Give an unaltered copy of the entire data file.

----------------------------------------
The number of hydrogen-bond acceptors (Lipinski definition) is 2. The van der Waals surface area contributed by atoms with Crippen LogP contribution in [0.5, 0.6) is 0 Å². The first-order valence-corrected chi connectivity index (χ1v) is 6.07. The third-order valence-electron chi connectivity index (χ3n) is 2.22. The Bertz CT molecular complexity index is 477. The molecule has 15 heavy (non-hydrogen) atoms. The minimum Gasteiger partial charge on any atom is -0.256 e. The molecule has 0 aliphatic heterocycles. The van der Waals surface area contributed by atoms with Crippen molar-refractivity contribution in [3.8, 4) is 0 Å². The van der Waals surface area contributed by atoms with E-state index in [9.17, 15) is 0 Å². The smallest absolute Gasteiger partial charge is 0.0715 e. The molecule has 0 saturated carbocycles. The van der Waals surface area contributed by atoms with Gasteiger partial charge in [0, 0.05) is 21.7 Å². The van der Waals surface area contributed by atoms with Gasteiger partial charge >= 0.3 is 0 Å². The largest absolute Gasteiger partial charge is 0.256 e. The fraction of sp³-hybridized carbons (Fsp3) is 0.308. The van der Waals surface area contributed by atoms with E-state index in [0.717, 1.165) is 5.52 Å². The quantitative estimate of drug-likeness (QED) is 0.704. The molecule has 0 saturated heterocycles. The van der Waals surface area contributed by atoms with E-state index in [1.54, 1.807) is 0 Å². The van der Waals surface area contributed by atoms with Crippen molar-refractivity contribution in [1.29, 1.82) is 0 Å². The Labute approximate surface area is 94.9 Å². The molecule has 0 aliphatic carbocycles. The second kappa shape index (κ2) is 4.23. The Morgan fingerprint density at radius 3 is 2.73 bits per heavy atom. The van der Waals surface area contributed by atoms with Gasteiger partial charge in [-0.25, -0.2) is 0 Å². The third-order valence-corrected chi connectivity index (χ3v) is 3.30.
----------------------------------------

The number of hydrogen-bond acceptors (Lipinski definition) is 2. The van der Waals surface area contributed by atoms with Crippen LogP contribution in [0.5, 0.6) is 0 Å². The first-order valence-corrected chi connectivity index (χ1v) is 6.07. The third-order valence-electron chi connectivity index (χ3n) is 2.22. The Bertz CT molecular complexity index is 477. The molecule has 15 heavy (non-hydrogen) atoms. The minimum Gasteiger partial charge on any atom is -0.256 e. The molecule has 0 aliphatic heterocycles. The van der Waals surface area contributed by atoms with Crippen molar-refractivity contribution in [3.8, 4) is 0 Å². The van der Waals surface area contributed by atoms with E-state index in [9.17, 15) is 0 Å². The smallest absolute Gasteiger partial charge is 0.0715 e. The molecule has 0 saturated carbocycles. The van der Waals surface area contributed by atoms with Gasteiger partial charge in [0, 0.05) is 21.7 Å². The van der Waals surface area contributed by atoms with Gasteiger partial charge >= 0.3 is 0 Å². The largest absolute Gasteiger partial charge is 0.256 e. The fraction of sp³-hybridized carbons (Fsp3) is 0.308. The van der Waals surface area contributed by atoms with E-state index in [0.717, 1.165) is 5.52 Å². The quantitative estimate of drug-likeness (QED) is 0.704. The molecule has 0 saturated heterocycles. The van der Waals surface area contributed by atoms with E-state index in [1.54, 1.807) is 0 Å². The van der Waals surface area contributed by atoms with Crippen molar-refractivity contribution in [1.29, 1.82) is 0 Å². The Labute approximate surface area is 94.9 Å². The molecule has 0 aliphatic carbocycles. The second kappa shape index (κ2) is 4.23. The Morgan fingerprint density at radius 3 is 2.73 bits per heavy atom. The van der Waals surface area contributed by atoms with Gasteiger partial charge in [-0.25, -0.2) is 0 Å². The third-order valence-corrected chi connectivity index (χ3v) is 3.30.